A Travel to a Longer and Healthier Life



The Pan-Philippine Highway, which runs 3,517 kilometres from north to south, is a network of highways, bridges, and ferries that connects Luzon, Visayas, and Mindanao. It was planned by then-Philippine President Ferdinand Marcos in 1965 and is known as the Maharlika Highway. The Asian Highway Network recognizes it as AH 26, and every five kilometres or so, road signs prominently display these initials.

Unfortunately, if you choose to go south to Mindanao over this lengthy and twisting route, you will be disappointed. You'll get to witness the countryside's wonderful, terrible, and ugly sides. This journey will provide us with a once-in-a-lifetime opportunity to reflect. 

The good and bad of the countryside

The road

The provincial road was a welcome treat to Metro Manila drivers, simply because it was liberating to drive in the open with just you and the car and the constant temptation to accelerate and go very fast. No traffic jams, no number coding, no traffic aides, no pedestrians, and no headaches. The drive along the coastal roads in Misamis Oriental or even the tortuous mountain road in Atimonan was relaxing and exhilarating. Our eyes feasted on the greens and blues over the horizon everywhere we turned. We don’t get this luxury every day in the city. But in the concrete jungle, every shade of colour plastered on buildings is artificially created, and so is the experience. 

The clime

The countryside was naturally cool and refreshing. The breezy mountain road leading to Liloan begged us to switch off the car’s air conditioning and it was just unnecessary. In the city, malls are cool, but as soon as you step outside, it can be extremely hot along with the temper of the people. 

The food

Finding good food is always on the top of some travellers listed when they go travel anywhere. Some of them, especially Filipino travellers in the Philippines, fancied getting a taste of local cuisines like ginataan, pinakbet, tinolang isda, paksiw, or bulanglang in the restaurant before the trip, , But, sadly. Some of the fast-food restaurants had virtually killed of the community eateries.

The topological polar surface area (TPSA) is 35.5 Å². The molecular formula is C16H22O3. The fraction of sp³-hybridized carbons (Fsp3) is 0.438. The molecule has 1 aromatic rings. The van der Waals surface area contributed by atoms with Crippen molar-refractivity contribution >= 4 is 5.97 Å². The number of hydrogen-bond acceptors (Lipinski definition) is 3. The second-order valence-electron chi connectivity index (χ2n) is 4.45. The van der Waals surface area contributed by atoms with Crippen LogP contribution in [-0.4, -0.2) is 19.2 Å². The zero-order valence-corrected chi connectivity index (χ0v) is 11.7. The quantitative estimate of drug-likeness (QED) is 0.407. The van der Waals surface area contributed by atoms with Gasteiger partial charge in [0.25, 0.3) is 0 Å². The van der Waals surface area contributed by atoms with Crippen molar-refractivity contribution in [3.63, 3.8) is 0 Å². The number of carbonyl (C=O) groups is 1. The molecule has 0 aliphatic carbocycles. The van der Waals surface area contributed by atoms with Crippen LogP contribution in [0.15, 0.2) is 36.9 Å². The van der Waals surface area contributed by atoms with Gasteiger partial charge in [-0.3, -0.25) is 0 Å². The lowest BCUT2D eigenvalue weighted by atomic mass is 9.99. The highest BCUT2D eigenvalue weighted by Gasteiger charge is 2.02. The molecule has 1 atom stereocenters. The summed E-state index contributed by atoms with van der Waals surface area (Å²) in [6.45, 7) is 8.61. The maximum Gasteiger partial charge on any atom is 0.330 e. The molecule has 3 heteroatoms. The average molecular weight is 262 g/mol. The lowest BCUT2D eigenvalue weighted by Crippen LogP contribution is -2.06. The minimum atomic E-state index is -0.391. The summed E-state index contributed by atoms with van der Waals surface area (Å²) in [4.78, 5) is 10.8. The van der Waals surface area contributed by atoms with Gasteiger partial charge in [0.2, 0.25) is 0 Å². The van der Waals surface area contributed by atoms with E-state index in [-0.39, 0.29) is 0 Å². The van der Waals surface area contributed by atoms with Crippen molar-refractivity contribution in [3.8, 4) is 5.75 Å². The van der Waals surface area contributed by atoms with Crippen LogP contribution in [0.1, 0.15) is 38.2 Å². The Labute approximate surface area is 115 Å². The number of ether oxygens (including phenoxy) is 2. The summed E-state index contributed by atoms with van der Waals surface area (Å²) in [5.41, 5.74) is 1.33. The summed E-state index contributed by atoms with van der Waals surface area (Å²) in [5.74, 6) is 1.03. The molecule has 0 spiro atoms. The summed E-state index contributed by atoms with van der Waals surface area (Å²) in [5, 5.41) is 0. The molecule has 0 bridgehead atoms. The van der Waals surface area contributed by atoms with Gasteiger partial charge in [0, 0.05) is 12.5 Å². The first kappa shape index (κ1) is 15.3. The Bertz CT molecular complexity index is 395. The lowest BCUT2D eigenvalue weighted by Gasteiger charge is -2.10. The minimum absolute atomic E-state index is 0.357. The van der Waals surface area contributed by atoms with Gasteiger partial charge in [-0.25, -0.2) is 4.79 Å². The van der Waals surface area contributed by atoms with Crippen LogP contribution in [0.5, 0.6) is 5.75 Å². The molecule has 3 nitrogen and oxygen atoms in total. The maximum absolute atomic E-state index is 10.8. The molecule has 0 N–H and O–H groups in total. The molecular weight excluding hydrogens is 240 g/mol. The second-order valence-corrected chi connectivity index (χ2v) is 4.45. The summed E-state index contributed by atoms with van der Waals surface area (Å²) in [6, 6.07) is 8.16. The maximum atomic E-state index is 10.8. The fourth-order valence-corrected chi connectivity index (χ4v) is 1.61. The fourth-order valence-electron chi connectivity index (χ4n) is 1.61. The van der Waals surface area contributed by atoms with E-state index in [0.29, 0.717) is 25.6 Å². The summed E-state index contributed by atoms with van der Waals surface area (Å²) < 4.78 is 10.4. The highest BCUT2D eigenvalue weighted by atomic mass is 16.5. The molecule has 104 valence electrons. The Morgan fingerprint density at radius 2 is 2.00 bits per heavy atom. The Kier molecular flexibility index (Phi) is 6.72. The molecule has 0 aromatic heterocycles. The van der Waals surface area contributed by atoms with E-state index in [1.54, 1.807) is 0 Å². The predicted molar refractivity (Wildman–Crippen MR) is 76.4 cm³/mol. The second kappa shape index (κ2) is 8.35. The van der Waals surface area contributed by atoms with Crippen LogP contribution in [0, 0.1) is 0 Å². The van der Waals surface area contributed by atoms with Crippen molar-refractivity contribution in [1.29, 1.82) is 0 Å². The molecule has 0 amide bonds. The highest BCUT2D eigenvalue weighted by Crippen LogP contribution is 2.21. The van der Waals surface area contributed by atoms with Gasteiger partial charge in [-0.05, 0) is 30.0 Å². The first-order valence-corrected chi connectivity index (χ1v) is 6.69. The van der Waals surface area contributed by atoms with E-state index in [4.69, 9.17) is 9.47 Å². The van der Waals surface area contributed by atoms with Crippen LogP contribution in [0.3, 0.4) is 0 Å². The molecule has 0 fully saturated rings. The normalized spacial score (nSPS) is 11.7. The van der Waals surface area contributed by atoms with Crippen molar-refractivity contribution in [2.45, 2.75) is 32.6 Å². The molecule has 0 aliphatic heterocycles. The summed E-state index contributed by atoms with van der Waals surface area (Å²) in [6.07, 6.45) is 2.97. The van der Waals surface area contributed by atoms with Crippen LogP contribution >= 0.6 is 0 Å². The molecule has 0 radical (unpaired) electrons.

Against popular chains backed by powerful TV advertisements, the local or a native restaurant could barely survive the competition. Fast food restaurants at least offered clean comfort rooms, but some people could not hide their discomfort in eating food dipped in oil or butter, served with sticky gravy and sugar-loaded soft drinks. 
That’s why, people suddenly realized how this scenario actually depicts the state of food options and health in our country. It is no wonder heart disease, diabetes, and cancer continue to rise exponentially as more and more Filipino prefer fast-food fare to lutong bahay. 

It is disheartening to note such a sad shift for the Filipino taste buds. Our health is plainly compromised on the plate. Our collective path is frankly downward. 
As a people, looking forward to a future trip when we can be more appreciative of local talent, culture and resources for these tend to lead more toward health and happiness. May we choose to eat healthy foods, and live healthy lives.


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